A plant-like micro-organism mostly found in oceans could make the manufacture of products, from iridescent cosmetics, paints and fabrics to credit card holograms, cheaper and greener.
The tiny single-celled diatom, which first evolved hundreds of millions of years ago, has a hard silica shell which is iridescent in other words, the shell displays vivid colours that change depending on the angle at which it is observed. This effect is caused by a complex network of tiny holes in the shell which interfere with light waves.
UK scientists have now found an extremely effective way of growing diatoms in controlled laboratory conditions, with potential for scale-up to industrial level. This would enable diatom shells to be mass-produced, harvested and mixed into paints, cosmetics and clothing to create stunning colour-changing effects, or embedded into polymers to produce difficult-to-forge holograms.
Manufacturing consumer products with these properties currently requires energy-intensive, high-temperature, high-pressure industrial processes that create tiny artificial reflectors. But farming diatom shells, which essentially harnesses a natural growth process, could provide an alternative that takes place at normal room temperature and pressure, dramatically reducing energy needs and so cutting carbon dioxide emissions. The process is also extremely rapid in the right conditions, one diatom can give rise to 100 million descendants in a month.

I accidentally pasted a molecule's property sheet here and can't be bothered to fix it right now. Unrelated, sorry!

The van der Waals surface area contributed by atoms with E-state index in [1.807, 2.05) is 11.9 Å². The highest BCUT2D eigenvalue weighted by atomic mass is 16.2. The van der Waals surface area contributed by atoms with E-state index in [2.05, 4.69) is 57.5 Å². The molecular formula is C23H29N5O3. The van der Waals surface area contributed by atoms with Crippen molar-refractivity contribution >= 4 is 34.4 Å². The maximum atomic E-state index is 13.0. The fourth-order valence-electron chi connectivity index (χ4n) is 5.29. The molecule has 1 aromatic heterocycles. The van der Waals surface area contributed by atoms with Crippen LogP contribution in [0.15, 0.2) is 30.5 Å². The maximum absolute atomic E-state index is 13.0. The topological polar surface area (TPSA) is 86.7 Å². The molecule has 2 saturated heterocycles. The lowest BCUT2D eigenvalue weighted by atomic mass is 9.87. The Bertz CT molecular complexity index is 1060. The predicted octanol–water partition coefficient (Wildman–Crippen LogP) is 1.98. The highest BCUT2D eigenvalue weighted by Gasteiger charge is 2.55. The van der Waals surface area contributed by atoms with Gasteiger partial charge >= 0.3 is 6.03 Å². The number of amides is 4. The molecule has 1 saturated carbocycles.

This ground-breaking advance has been achieved by scientists at the Natural History Museum and the University of Oxford, with funding from the Engineering and Physical Sciences Research Council (EPSRC). The project involved a range of experts from disciplines including biology, chemistry, physics, engineering and materials science.
Its a very efficient and cost-effective process, with a low carbon footprint, says Professor Andrew Parker, who led the research. Its simplicity and
|Contact: Natasha Richardson|
Engineering and Physical Sciences Research Council